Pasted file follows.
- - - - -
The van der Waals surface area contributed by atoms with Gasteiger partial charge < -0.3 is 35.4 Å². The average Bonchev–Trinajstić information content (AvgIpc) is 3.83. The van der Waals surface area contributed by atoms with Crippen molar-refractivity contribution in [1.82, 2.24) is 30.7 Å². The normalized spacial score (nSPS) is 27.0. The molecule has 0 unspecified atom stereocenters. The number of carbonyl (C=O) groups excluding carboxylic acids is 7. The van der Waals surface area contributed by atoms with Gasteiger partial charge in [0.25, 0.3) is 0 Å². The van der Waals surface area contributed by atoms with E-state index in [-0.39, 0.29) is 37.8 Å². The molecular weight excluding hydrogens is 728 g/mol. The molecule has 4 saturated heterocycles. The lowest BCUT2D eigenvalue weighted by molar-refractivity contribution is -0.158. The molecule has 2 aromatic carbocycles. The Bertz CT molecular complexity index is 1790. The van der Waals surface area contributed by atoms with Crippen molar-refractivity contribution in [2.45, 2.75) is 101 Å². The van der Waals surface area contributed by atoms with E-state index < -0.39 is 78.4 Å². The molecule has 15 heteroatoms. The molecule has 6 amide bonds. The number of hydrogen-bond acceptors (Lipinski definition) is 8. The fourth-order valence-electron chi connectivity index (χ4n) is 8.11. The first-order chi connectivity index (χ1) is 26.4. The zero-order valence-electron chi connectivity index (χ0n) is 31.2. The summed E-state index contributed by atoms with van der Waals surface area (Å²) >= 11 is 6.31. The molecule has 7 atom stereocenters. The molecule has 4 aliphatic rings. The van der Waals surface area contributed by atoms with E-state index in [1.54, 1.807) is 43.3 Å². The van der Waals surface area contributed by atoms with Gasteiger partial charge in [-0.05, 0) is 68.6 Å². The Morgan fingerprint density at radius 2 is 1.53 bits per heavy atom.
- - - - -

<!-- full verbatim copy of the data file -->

The van der Waals surface area contributed by atoms with Gasteiger partial charge < -0.3 is 35.4 Å². The average Bonchev–Trinajstić information content (AvgIpc) is 3.83. The van der Waals surface area contributed by atoms with Crippen molar-refractivity contribution in [1.82, 2.24) is 30.7 Å². The normalized spacial score (nSPS) is 27.0. The molecule has 0 unspecified atom stereocenters. The number of carbonyl (C=O) groups excluding carboxylic acids is 7. The van der Waals surface area contributed by atoms with Gasteiger partial charge in [0.25, 0.3) is 0 Å². The van der Waals surface area contributed by atoms with E-state index in [-0.39, 0.29) is 37.8 Å². The molecular weight excluding hydrogens is 728 g/mol. The molecule has 4 saturated heterocycles. The lowest BCUT2D eigenvalue weighted by molar-refractivity contribution is -0.158. The molecule has 2 aromatic carbocycles. The Bertz CT molecular complexity index is 1790. The van der Waals surface area contributed by atoms with Crippen molar-refractivity contribution in [2.45, 2.75) is 101 Å². The van der Waals surface area contributed by atoms with E-state index < -0.39 is 78.4 Å². The molecule has 15 heteroatoms. The molecule has 6 amide bonds. The number of hydrogen-bond acceptors (Lipinski definition) is 8. The fourth-order valence-electron chi connectivity index (χ4n) is 8.11. The first-order chi connectivity index (χ1) is 26.4. The zero-order valence-electron chi connectivity index (χ0n) is 31.2. The summed E-state index contributed by atoms with van der Waals surface area (Å²) >= 11 is 6.31. The molecule has 7 atom stereocenters. The molecule has 4 aliphatic rings. The van der Waals surface area contributed by atoms with E-state index in [1.54, 1.807) is 43.3 Å². The van der Waals surface area contributed by atoms with Gasteiger partial charge in [-0.05, 0) is 68.6 Å². The Morgan fingerprint density at radius 2 is 1.53 bits per heavy atom.